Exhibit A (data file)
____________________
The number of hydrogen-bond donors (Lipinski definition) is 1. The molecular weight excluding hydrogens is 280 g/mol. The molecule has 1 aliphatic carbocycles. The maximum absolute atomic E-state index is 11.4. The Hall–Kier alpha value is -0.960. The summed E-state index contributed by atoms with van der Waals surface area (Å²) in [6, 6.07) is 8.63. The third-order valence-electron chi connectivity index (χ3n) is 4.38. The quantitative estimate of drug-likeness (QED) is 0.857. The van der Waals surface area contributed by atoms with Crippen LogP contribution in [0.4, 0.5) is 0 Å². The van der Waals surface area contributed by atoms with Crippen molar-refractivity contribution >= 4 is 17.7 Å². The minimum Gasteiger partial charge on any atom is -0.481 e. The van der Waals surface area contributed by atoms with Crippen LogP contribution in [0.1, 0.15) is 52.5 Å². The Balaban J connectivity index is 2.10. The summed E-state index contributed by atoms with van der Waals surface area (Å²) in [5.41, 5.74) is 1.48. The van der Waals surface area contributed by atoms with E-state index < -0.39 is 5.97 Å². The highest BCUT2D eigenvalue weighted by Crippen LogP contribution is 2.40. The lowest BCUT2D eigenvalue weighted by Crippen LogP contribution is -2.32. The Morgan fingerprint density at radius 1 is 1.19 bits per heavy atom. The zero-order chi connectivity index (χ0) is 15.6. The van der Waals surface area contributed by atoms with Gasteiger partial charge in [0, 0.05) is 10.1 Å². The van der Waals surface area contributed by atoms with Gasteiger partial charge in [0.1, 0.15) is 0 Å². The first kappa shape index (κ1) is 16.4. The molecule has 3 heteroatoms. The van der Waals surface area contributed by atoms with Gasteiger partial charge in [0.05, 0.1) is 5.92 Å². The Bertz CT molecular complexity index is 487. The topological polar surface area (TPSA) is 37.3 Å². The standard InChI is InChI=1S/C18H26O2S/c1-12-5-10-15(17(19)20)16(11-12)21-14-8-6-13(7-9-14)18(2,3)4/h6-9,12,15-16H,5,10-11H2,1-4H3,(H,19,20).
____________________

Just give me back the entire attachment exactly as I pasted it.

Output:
The number of hydrogen-bond donors (Lipinski definition) is 1. The molecular weight excluding hydrogens is 280 g/mol. The molecule has 1 aliphatic carbocycles. The maximum absolute atomic E-state index is 11.4. The Hall–Kier alpha value is -0.960. The summed E-state index contributed by atoms with van der Waals surface area (Å²) in [6, 6.07) is 8.63. The third-order valence-electron chi connectivity index (χ3n) is 4.38. The quantitative estimate of drug-likeness (QED) is 0.857. The van der Waals surface area contributed by atoms with Crippen LogP contribution in [0.4, 0.5) is 0 Å². The van der Waals surface area contributed by atoms with Crippen molar-refractivity contribution >= 4 is 17.7 Å². The minimum Gasteiger partial charge on any atom is -0.481 e. The van der Waals surface area contributed by atoms with Crippen LogP contribution in [0.1, 0.15) is 52.5 Å². The Balaban J connectivity index is 2.10. The summed E-state index contributed by atoms with van der Waals surface area (Å²) in [5.41, 5.74) is 1.48. The van der Waals surface area contributed by atoms with E-state index < -0.39 is 5.97 Å². The highest BCUT2D eigenvalue weighted by Crippen LogP contribution is 2.40. The lowest BCUT2D eigenvalue weighted by Crippen LogP contribution is -2.32. The Morgan fingerprint density at radius 1 is 1.19 bits per heavy atom. The zero-order chi connectivity index (χ0) is 15.6. The van der Waals surface area contributed by atoms with Gasteiger partial charge in [0, 0.05) is 10.1 Å². The van der Waals surface area contributed by atoms with Gasteiger partial charge in [0.1, 0.15) is 0 Å². The first kappa shape index (κ1) is 16.4. The molecule has 3 heteroatoms. The van der Waals surface area contributed by atoms with Gasteiger partial charge in [0.05, 0.1) is 5.92 Å². The Bertz CT molecular complexity index is 487. The topological polar surface area (TPSA) is 37.3 Å². The standard InChI is InChI=1S/C18H26O2S/c1-12-5-10-15(17(19)20)16(11-12)21-14-8-6-13(7-9-14)18(2,3)4/h6-9,12,15-16H,5,10-11H2,1-4H3,(H,19,20).